and the Joyful Harts Music Library
Church Picnic: Hiawatha’s Resort
I always thought that the “church picnic” was fine when they held the event in the backyard of the church. But, once we were all on the bus, I began to enjoy the long bus ride. We got to sing, and talk, and eat snacks, and sleep.When we woke up, we got to start all over again.
Finally, the bus pulled into a parking area close to a forest. As we got off of the bus, the place looked like all of the other forest preserves which I had seen before. Then, Rev. Judson lead everybody on a trek quite a distance from the parking area.
At church, he promised us that we would get to see what it was like for him and for all of the adults who grew up on farms and near the woods. It was a little scary with all of the bugs we don’t usually see in the city. The trees got kind of thick –
very thick. I’m not sure who was having the most fun on that hike, the kids or the grown-ups. They were pointing out trees,
and shrubs, naming the bugs, and looking for animals.
Dad said, “Now this is what walking through the woods was like when I was a boy. The forest preserves you’re used to are just not the same.”
He was right.
When we reached a clearing, (I’ve read that phrase many times in books, but now it really means something to me.) it was a little like being in another place or another country. Our parents – all of the adults- were so excited at the beauty of this clearing in the middle of the woods. The beauty of the area must have brought back memories for them. There was a beautiful lake with the clearest water I had ever seen. Some of us just stopped and stared to take it all in. I could see my mom and dad just breathe in the air and look at each other smiling. Just at that moment, someone moved closer to the lake. Everyone moved closer. One of the deacons,
I couldn’t tell which one, got an idea.
All of a sudden, a few grown-ups started pointing out and choosing long branches of trees. Then they broke the branches from the trees and cleared the branches of excess twigs and leaves. Now they looked for string.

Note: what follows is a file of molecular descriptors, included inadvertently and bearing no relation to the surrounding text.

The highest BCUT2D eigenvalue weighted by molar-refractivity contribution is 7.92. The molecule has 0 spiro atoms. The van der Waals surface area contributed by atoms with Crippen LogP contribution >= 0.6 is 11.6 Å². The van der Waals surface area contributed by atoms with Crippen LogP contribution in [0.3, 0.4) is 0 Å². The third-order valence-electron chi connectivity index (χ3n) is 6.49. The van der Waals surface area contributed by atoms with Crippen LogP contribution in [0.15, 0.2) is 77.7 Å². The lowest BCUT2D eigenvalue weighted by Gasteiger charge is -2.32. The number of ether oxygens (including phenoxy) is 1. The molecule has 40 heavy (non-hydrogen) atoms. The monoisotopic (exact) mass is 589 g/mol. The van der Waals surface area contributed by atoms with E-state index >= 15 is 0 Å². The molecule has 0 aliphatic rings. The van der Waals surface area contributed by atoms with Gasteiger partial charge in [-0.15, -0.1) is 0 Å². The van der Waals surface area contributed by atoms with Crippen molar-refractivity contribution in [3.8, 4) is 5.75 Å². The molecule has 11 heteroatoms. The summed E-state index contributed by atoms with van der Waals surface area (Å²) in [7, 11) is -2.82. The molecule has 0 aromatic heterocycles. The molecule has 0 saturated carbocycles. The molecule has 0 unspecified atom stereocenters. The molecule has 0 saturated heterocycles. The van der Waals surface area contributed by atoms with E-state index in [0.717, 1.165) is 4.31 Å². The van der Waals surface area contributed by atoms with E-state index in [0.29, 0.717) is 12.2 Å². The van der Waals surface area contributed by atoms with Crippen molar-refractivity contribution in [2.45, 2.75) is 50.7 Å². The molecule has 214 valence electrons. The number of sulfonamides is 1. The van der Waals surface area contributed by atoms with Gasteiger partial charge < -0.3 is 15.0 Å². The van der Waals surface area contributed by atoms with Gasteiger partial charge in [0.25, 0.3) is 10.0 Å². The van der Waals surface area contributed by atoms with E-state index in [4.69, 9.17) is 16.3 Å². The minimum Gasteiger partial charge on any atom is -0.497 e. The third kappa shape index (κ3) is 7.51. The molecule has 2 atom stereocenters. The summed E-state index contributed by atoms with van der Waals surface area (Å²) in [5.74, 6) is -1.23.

The kids were thinking... “what are they doing?” Now, the funny thing is that Rev. Judson just happened to have a spool of string, just the right kind of string, and a couple of other useful items. Dad had his faithful pocket knife. Immediately, there was scurrying, rushing, laughing, and giggling.
“Wow! Those old people can fish!” said my brother.
After watching them for a little while, the kids caught fishing fever, too. Adults started passing their hand-made poles to the kids. So, we joined in with water splashing, and fish almost flying out of the lake. Where did all those fish come from?
They were not very big, but there were dozens of them. They were so colorful, so squiggly, and so... alive!
It wasn’t long before I caught a fish! I hadn’t noticed this before, but, after you catch a fish, you have to throw it back.
Everyone was throwing them back. What do you do that for? O.K. We’re just fishing for the fun of it. Before long, the adults were
sitting back, laughing and talking, and…the kids were fishing.
We knew that we could play softball, kickball, and race relays later - or maybe even another day. Fishing at the lake was just the beginning of a great church picnic.
Hiawatha’s Resort was cool!
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